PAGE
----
With many people often eating more than their lunch on the job, workplace nutrition is important, not just for physical health but also workplace wellbeing. We take a look at why employers should encourage – or even provide – healthy food and snacks at work.
Why healthy workplace eating matters
Food supports our body and brain function. With a balanced diet we can lead a more balanced life. With most of us spending a third of our lives at work it is very important to be pro-active in eating healthily at the workplace. Our employers have a duty of care towards us and should provide us with healthy foods. The main aspects of a healthy diet we should concern ourselves with, and ensure our employers are focussing on are; preparation, quality and nutritional value.
Unhealthy workers require more medical care, take more sick days and are less productive on the job.
Healthy eating along with living an active and positive life can lead to:
- reduced risk of some cancers and heart disease
- increased energy and an elevated mood with improved self-esteem
- reduced anxiety and stress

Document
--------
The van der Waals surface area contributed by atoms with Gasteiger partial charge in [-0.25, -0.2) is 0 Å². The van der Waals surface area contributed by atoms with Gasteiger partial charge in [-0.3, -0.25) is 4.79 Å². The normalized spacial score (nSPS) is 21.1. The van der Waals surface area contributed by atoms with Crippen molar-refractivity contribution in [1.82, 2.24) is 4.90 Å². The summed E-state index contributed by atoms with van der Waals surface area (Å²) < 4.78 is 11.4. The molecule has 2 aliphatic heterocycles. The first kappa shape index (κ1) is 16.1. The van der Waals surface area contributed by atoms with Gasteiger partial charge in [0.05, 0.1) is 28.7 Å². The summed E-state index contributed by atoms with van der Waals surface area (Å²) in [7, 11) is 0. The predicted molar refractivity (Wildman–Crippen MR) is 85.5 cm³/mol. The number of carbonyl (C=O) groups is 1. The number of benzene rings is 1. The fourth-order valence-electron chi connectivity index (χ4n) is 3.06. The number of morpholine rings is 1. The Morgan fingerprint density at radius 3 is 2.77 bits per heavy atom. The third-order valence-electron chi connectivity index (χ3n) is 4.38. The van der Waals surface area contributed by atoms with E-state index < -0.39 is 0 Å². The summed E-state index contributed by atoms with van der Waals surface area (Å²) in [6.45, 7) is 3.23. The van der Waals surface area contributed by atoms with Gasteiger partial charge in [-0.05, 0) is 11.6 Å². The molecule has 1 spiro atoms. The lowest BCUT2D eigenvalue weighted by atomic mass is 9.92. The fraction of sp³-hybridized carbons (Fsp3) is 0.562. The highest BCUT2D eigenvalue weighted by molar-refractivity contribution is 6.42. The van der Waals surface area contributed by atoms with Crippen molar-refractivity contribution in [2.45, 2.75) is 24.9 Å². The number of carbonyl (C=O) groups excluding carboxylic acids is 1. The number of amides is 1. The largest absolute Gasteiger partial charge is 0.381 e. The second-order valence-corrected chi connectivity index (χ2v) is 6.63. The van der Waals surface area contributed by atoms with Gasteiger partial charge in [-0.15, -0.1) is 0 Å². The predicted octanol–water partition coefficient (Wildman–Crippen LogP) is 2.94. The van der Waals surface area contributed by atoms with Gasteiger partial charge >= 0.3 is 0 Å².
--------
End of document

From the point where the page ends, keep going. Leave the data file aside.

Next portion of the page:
- the opportunity to spend more time with friends and family.
Influencing how people eat at work
The workplace will influence not just what people eat, but the way in which they eat meals and snacks. Always remember that the workplace environment influences the health of its employees. It is important to look at what is offered to the employees at vending machines and workplace cafeterias. The workplace should provide refrigerators and microwaves so that meals can be stored and prepared safely and appropriately.
Research was conducted within a work environment to investigate the means and methods we consume foods. It included the convenience of the food and its accessibility – whether easy or difficult to obtain.
Secretaries were chosen to carry out one aspect of the research. Over a week the secretaries had a bowl of chocolate placed near their workstation. The bowl was filled each night to be full when they arrived at work the next day. Over a three week period, the bowl was moved. The first week it was placed 3 metres away from their normal work position. Week two it was placed in their top draw. Week three it was placed within reach from sitting position, but behind a vase of flowers.
Week one they consumed 9 chocolates each day on average, week two 4 and week three 6. Temptation was increased when the bowl was in full sight.
Healthy foods for the workplace
Within workplace wellness programs, there has been much emphasis on screening and education to encourage individual employee behavior, and better health at work.
Today there is mounting evidence that lasting behavior change is best achieved when education is joined together within a workplace which supports healthy choices. Workplace snack trolleys, cafeterias, and other food service options are the key to creating healthy food environments at work. Healthy vending offerings can also have a substantial impact.
Not only do the majority of workplaces have vending machines, however recent studies have shown that: